Saturday, September 03, 2005

Katrina and New Orleans.

I had not planned to post anything about Katrina, but after watching coverage (CNN) as much as I could over the past week, I feel the need to comment on it. Not that I’m saying anything new, or that anyone needs to hear what I have to say. I just feel the need to get my thoughts out there. Seems that’s one function of blogs.

Why has it taken so long for the real help to arrive in New Orleans? And I’m not buying Republican Trent Lott’s excuse that they had to cut through downed trees and waters were too high. It does not take that long to cut down trees. And large military helicopters should have been mobilized to be ready for immediate needs. We have known this large hurricane was headed toward the coast for over a week now. Starting to mobilize the National Guard on Tuesday and Wednesday, then saying it takes a while for them to actually get there is not acceptable. Even if this had not come close to New Orleans and it was not as strong as it turned out to be, aid should have been mobilized and ready to head in once it had passed. It seems there are really only two reasons for the lack of response. Either the president was waiting it out to see what happens, or we do not have the resourses because they are in Iraq.

The day after Katrina passed, everyone was relieved New Orleans did not take a direct hit because they were worried the city would be flooded. Then after the levees did break, many people acted as if it was unexpected and unforeseen. As if their lack of response was because no one thought the city could be flooded.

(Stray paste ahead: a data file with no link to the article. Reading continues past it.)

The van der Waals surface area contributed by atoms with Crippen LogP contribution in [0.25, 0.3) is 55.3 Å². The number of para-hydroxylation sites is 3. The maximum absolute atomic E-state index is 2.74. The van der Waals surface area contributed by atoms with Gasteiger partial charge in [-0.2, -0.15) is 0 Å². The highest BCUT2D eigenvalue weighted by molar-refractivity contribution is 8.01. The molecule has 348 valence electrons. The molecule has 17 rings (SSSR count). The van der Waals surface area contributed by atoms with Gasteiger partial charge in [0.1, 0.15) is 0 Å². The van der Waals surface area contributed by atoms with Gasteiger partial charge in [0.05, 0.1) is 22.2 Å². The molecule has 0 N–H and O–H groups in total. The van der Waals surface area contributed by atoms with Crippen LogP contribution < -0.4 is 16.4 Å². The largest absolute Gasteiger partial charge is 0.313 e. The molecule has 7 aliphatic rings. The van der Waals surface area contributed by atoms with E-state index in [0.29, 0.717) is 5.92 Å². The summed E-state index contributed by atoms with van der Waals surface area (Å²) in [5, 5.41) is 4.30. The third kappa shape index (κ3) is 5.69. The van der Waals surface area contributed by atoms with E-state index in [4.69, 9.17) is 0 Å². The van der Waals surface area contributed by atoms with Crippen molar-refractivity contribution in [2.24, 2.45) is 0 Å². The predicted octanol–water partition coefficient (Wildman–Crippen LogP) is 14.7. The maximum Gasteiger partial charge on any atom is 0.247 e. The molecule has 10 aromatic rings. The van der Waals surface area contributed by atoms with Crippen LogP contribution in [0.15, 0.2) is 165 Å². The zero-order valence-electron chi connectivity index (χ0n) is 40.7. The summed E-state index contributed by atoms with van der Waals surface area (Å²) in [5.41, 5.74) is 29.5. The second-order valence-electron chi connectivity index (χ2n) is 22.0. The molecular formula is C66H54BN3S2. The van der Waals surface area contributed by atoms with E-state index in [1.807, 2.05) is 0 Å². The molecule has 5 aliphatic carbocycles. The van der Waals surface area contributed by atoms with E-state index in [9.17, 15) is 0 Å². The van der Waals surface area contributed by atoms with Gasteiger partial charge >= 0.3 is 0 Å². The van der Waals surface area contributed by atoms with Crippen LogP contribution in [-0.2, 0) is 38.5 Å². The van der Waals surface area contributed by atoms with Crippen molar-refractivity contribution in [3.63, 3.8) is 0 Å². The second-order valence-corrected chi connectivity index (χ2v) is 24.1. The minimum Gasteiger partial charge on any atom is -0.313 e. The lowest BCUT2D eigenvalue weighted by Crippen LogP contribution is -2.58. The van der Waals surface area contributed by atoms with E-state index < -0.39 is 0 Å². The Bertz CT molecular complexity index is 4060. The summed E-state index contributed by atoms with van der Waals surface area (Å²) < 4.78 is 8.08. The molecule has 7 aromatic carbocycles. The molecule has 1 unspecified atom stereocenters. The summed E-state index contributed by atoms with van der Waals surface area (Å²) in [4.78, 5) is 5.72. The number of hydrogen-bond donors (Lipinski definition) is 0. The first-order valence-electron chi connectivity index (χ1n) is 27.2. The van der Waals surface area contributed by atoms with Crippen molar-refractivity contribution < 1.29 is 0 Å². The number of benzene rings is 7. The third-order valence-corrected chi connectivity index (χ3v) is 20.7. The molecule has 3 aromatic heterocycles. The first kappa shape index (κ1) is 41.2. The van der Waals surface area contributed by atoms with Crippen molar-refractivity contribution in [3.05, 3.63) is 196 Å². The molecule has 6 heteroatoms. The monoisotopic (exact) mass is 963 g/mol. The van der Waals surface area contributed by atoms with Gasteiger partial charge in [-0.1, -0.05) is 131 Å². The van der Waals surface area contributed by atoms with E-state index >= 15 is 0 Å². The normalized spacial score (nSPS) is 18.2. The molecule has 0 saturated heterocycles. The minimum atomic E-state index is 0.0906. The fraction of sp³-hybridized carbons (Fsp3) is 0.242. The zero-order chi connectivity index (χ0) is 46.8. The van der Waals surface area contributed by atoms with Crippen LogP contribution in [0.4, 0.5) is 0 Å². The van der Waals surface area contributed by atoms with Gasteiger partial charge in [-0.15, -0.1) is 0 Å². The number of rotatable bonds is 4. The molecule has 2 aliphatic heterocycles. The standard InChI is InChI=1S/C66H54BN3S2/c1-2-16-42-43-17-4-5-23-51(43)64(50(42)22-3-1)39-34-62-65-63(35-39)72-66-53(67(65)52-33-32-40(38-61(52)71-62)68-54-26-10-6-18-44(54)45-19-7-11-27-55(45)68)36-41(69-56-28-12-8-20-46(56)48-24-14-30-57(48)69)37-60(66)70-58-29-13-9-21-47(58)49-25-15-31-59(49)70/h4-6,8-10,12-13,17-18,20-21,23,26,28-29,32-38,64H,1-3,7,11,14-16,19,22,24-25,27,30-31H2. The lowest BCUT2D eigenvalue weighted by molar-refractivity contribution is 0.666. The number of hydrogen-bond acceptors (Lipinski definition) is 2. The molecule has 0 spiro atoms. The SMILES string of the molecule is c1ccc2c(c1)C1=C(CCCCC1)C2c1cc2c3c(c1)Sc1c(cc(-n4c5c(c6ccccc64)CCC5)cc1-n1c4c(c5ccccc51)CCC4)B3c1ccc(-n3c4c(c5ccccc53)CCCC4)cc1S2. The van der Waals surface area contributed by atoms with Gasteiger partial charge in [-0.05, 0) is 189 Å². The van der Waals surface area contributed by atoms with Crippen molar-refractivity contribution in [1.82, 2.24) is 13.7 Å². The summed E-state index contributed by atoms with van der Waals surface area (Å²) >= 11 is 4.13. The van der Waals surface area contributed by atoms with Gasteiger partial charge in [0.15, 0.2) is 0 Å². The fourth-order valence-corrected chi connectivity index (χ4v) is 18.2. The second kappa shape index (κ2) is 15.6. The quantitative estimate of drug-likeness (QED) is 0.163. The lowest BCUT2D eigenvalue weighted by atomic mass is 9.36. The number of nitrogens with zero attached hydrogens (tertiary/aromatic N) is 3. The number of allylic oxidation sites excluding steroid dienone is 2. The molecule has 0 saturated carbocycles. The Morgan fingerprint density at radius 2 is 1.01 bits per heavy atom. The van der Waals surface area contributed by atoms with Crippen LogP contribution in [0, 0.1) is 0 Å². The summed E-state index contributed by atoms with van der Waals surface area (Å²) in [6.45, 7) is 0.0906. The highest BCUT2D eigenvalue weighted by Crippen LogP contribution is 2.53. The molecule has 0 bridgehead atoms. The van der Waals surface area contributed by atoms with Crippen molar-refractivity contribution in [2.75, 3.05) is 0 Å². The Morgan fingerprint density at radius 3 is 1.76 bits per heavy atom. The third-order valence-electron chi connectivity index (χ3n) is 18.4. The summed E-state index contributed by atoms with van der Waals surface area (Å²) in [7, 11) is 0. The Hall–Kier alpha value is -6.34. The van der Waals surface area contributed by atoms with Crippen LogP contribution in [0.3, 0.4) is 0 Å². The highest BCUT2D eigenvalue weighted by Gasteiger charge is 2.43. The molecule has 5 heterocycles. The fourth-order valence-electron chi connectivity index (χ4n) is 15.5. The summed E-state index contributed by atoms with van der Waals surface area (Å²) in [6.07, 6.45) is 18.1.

On whether everyone should have been evacuated from the get-go. That’s a tough question. That would have been a massive undertaking to evacuate those who could not due to their physical or economic abilities. Also, some people are stubborn enough not to leave. But there should have been a plan ready to get them out. Everyone seemed to know there was the possibility that the city would be under water. Also why didn’t the city or state have a plan in place after years of hurricane near misses.

Regarding the looting. These are impoverished people who are now in a more desperate state. I would not question their actions since I don’t know what it’s like to be in their situation. Again, a substantial law enforcement presence should have been there in place within a couple days, not to mention aid that would have put people more at ease. You probably would not loot if you had eaten in the last few days. To blame it on the looters I feel is misdirected. Shooting and lawlessness is another matter. Looting a grocery store for food is one thing, but shooting at evacuation helicopters is completely another.

I am very interested to see what happens to the city in the future. In my first graduate architectural design class, we rebuilt the cities along the Illinois River that were flooded in the summer of 1993. Our first task was to work for FEMA and do damage assessments. It basically consisted of entering homes and noting how high the waters had risen. The mold, mildew, and fungus that had taken hold in the interiors had rendered many homes uninhabitable. So it is hard for me to fathom that at least a quarter if not a half of the homes in a city of 500,000 to be condemned.

Also, the gas situation. Oil companies that are already making profits from the high prices are claiming that the supply is almost gone when only 8% of the oil refineries were taken out by Katrina.